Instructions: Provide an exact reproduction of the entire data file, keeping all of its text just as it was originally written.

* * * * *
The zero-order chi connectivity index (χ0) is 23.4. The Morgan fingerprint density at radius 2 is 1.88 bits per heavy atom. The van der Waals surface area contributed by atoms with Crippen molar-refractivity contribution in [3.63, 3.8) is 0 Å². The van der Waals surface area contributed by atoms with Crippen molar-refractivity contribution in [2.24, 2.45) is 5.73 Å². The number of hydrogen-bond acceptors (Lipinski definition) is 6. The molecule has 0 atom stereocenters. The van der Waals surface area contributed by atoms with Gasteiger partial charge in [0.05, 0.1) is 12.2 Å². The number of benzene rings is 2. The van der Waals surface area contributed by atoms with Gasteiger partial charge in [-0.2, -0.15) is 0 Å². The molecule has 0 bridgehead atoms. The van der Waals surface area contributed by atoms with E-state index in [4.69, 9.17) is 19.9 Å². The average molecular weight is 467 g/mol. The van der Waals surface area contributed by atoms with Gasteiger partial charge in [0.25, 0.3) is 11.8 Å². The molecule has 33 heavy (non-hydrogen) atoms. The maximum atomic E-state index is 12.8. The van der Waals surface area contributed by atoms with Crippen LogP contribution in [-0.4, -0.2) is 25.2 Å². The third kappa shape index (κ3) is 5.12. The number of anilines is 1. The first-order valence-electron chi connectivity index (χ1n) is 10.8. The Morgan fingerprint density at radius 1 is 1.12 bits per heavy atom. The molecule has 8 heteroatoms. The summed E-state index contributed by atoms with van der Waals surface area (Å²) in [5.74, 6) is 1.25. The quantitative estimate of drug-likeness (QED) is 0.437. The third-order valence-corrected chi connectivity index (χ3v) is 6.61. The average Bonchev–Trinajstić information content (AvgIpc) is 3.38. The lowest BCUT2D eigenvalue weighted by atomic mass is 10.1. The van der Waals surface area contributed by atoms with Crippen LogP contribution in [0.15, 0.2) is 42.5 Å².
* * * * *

The zero-order chi connectivity index (χ0) is 23.4. The Morgan fingerprint density at radius 2 is 1.88 bits per heavy atom. The van der Waals surface area contributed by atoms with Crippen molar-refractivity contribution in [3.63, 3.8) is 0 Å². The van der Waals surface area contributed by atoms with Crippen molar-refractivity contribution in [2.24, 2.45) is 5.73 Å². The number of hydrogen-bond acceptors (Lipinski definition) is 6. The molecule has 0 atom stereocenters. The van der Waals surface area contributed by atoms with Gasteiger partial charge in [0.05, 0.1) is 12.2 Å². The number of benzene rings is 2. The van der Waals surface area contributed by atoms with Gasteiger partial charge in [-0.2, -0.15) is 0 Å². The molecule has 0 bridgehead atoms. The van der Waals surface area contributed by atoms with E-state index in [4.69, 9.17) is 19.9 Å². The average molecular weight is 467 g/mol. The van der Waals surface area contributed by atoms with Gasteiger partial charge in [0.25, 0.3) is 11.8 Å². The molecule has 33 heavy (non-hydrogen) atoms. The maximum atomic E-state index is 12.8. The van der Waals surface area contributed by atoms with Crippen LogP contribution in [-0.4, -0.2) is 25.2 Å². The third kappa shape index (κ3) is 5.12. The number of anilines is 1. The first-order valence-electron chi connectivity index (χ1n) is 10.8. The Morgan fingerprint density at radius 1 is 1.12 bits per heavy atom. The molecule has 8 heteroatoms. The summed E-state index contributed by atoms with van der Waals surface area (Å²) in [5.74, 6) is 1.25. The quantitative estimate of drug-likeness (QED) is 0.437. The third-order valence-corrected chi connectivity index (χ3v) is 6.61. The average Bonchev–Trinajstić information content (AvgIpc) is 3.38. The lowest BCUT2D eigenvalue weighted by atomic mass is 10.1. The van der Waals surface area contributed by atoms with Crippen LogP contribution in [0.15, 0.2) is 42.5 Å².